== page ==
By Reihana Mohideen

Reihana Mohideen was, at the time of writing, a member of the Executive Council of the SPP and of the Links Editorial Board.

National oppression and the collapse of Yugoslavia

By Michael Karadjis

Michael Karadjis is a member of the Australian Democratic Socialist Perspective. He recently completed an MA thesis on the break-up of Yugoslavia..

Marx, Engels and Lenin on the national question

By Norm Dixon

Norm Dixon is a member of the National Committee of the Australian Democratic Socialist Party and a journalist for the newspaper Green Left Weekly.

A critique of Norm Dixon's article, 'Marx, Engels and Lenin on the National Question'

By Malik Miah

Malik Miah is a member of the Editorial Board of Links and of the US socialist organisation Solidarity.

In Links Number 13, Norm Dixon writes: "The struggle of oppressed nations for national liberation remains one of the most burning issues in the world today". And therefore "socialists need to understand the national question if they are to make sense of the world, provide leadership and correctly determine their attitude and response to many international events".

I wholeheartedly agree. However, Dixon presents a formalistic and schematic understanding of the theory of the national question as first discussed by Marx and Engels in a period of rising capitalism and by Lenin in the age of imperialism. Dixon narrowly defines what a nation is and what Lenin means by self-determination, and rejects the nationalism of many oppressed peoples.

Scottish independence and the struggle for socialism

By Alan McCombes

Alan McCombes is the editor of Scottish Socialist Voice, the newspaper of the Scottish Socialist Party.

For socialists, internationalism has always been a sacred principle. "The workingmen have no country", declared the founders of scientific socialism 150 years ago.

In 1863, Karl Marx and Frederick Engels founded the International Workingmen's Association, the First International. The movement was created in recognition of the fact that the world was not a patchwork quilt of hermetically sealed national states, but a chain of interlinked nations in which major events in a single country could have continent-wide, and even worldwide, repercussions.

This world view was dramatically borne out by the events of 1917-1919, when the successful Bolshevik revolution immediately ignited a forest fire of mass revolutionary movements across Europe.

More recently, in the 1960s, the US ruling class expounded the "domino theory", and attempted to bomb Vietnam into oblivion for fear that "godless communism" would sweep through the whole of east Asia.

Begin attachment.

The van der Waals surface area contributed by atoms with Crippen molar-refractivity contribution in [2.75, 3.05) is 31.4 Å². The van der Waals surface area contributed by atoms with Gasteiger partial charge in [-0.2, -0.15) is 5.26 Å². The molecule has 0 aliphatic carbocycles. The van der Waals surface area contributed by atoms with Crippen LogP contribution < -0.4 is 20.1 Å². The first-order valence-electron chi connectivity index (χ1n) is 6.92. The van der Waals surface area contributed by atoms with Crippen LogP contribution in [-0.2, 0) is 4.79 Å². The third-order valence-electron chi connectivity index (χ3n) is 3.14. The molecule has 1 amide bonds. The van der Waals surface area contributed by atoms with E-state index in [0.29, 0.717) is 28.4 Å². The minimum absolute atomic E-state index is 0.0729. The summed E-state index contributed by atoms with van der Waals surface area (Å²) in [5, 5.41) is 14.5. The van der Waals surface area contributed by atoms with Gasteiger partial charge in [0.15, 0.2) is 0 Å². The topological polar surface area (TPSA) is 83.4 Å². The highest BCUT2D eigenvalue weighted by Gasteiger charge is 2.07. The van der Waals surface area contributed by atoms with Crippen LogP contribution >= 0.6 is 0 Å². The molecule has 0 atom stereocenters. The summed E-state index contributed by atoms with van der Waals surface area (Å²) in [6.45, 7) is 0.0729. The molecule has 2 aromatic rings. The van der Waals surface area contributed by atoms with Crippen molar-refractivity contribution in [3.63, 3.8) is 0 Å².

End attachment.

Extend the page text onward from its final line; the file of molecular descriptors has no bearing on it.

For a materialist analysis of national and racial oppression

By Norm Dixon

Norm Dixon is a member of the National Committee of the Australian Democratic Socialist Party and a journalist for Green Left Weekly.

In his critique of my article in Links Number 13, "Marx, Engels and Lenin on the National Question", Malik Miah (Links Number 14) charges that "Dixon presents a formalistic and schematic understanding of the theory of the national question" and "narrowly defines what a nation is and what Lenin means by self-determination, and rejects the nationalism of many oppressed peoples".

The purpose of my article was to reassert that the Marxist theory of the national question as it was developed by Marx, Engels and Lenin and definitively outlined in Stalin's 1913 pamphlet, Marxism and the National Question is firmly based on a materialist, scientific analysis of what does and does not constitute a nation.

Another purpose of the article was to alert to the consequences that losing sight of this scientific socialist understanding of a nation can lead to at the least, ideological confusion, and, at worst, support for politically inappropriate, incorrect or even reactionary slogans and demands.

The role of Australian imperialism in the Asia-Pacific region

Democratic Socialist Party

This is the text of a resolution adopted by the 19th Congress of the Australian Democratic Socialist Party, held January 3-7, 2001. Except where specified otherwise, dollars in this article are Australian dollars. At the time of writing, A$1 was approximately US$0.55

The Moro question

By Sonny Melencio

As Marxists, we support the right to self-determination of oppressed nations. This right applies to the democratic demand of the oppressed nation to determine its political relationship to the oppressor nation, which includes its right to secede and form a separate state.

It is in this sense that we uphold the right of the Moro people to self-determination.

Interview with Malcolm X

By Barry Sheppard

This article is taken from a chapter of volume one of a political memoir, covering the years 1960-1973. Barry Sheppard was a central leader of the US Young Socialist Alliance and Socialist Workers Party during the years 1960-1988.

***

Malcolm X was born Malcolm Little in Omaha, Nebraska, on May 19, 1925. In February 1946 he was sentenced in Massachusetts to 8-10 years' imprisonment for burglary. While in prison, he was won to the Nation of Islam, a Black Nationalist religious sect founded by W.D. Fard and headed at that time and until his death by Elijah Muhammad. Emerging in the early 1930s, the Nation of Islam was one of the groups that developed as a result of the decline and splintering of Marcus Garvey's Universal Negro Improvement Association, which had galvanised a large section of the Black community after World War I. The Nation of Islam taught a religious doctrine that Black people were blessed by God and that whites were devils specially created to oppress Black people. They called for the creation of an independent Black nation in the United States, but tended to stress that the achievement of this state would be the work of God, not human beings.

Syndicate content

Powered by Drupal - Design by Artinet